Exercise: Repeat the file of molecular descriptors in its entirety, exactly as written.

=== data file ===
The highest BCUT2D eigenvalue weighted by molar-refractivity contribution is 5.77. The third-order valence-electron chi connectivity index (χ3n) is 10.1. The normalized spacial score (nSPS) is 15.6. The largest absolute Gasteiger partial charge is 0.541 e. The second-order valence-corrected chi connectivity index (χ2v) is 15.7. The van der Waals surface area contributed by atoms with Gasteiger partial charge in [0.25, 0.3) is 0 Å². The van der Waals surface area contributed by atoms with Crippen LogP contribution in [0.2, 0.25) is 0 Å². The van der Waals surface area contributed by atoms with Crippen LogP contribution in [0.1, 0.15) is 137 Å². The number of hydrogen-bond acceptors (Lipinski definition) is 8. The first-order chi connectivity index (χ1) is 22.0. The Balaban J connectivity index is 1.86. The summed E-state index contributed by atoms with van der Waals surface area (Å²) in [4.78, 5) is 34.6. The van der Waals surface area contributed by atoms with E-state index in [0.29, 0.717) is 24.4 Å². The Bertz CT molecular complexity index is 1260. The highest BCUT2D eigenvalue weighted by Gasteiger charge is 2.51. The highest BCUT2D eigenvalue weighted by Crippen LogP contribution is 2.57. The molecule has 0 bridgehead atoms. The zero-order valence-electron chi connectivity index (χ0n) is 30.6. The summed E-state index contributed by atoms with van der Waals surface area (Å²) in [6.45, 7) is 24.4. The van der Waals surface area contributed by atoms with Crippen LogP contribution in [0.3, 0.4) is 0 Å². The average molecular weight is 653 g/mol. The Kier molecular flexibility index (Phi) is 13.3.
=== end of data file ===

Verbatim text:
The highest BCUT2D eigenvalue weighted by molar-refractivity contribution is 5.77. The third-order valence-electron chi connectivity index (χ3n) is 10.1. The normalized spacial score (nSPS) is 15.6. The largest absolute Gasteiger partial charge is 0.541 e. The second-order valence-corrected chi connectivity index (χ2v) is 15.7. The van der Waals surface area contributed by atoms with Gasteiger partial charge in [0.25, 0.3) is 0 Å². The van der Waals surface area contributed by atoms with Crippen LogP contribution in [0.2, 0.25) is 0 Å². The van der Waals surface area contributed by atoms with Crippen LogP contribution in [0.1, 0.15) is 137 Å². The number of hydrogen-bond acceptors (Lipinski definition) is 8. The first-order chi connectivity index (χ1) is 22.0. The Balaban J connectivity index is 1.86. The summed E-state index contributed by atoms with van der Waals surface area (Å²) in [4.78, 5) is 34.6. The van der Waals surface area contributed by atoms with E-state index in [0.29, 0.717) is 24.4 Å². The Bertz CT molecular complexity index is 1260. The highest BCUT2D eigenvalue weighted by Gasteiger charge is 2.51. The highest BCUT2D eigenvalue weighted by Crippen LogP contribution is 2.57. The molecule has 0 bridgehead atoms. The zero-order valence-electron chi connectivity index (χ0n) is 30.6. The summed E-state index contributed by atoms with van der Waals surface area (Å²) in [6.45, 7) is 24.4. The van der Waals surface area contributed by atoms with Crippen LogP contribution in [0.3, 0.4) is 0 Å². The average molecular weight is 653 g/mol. The Kier molecular flexibility index (Phi) is 13.3.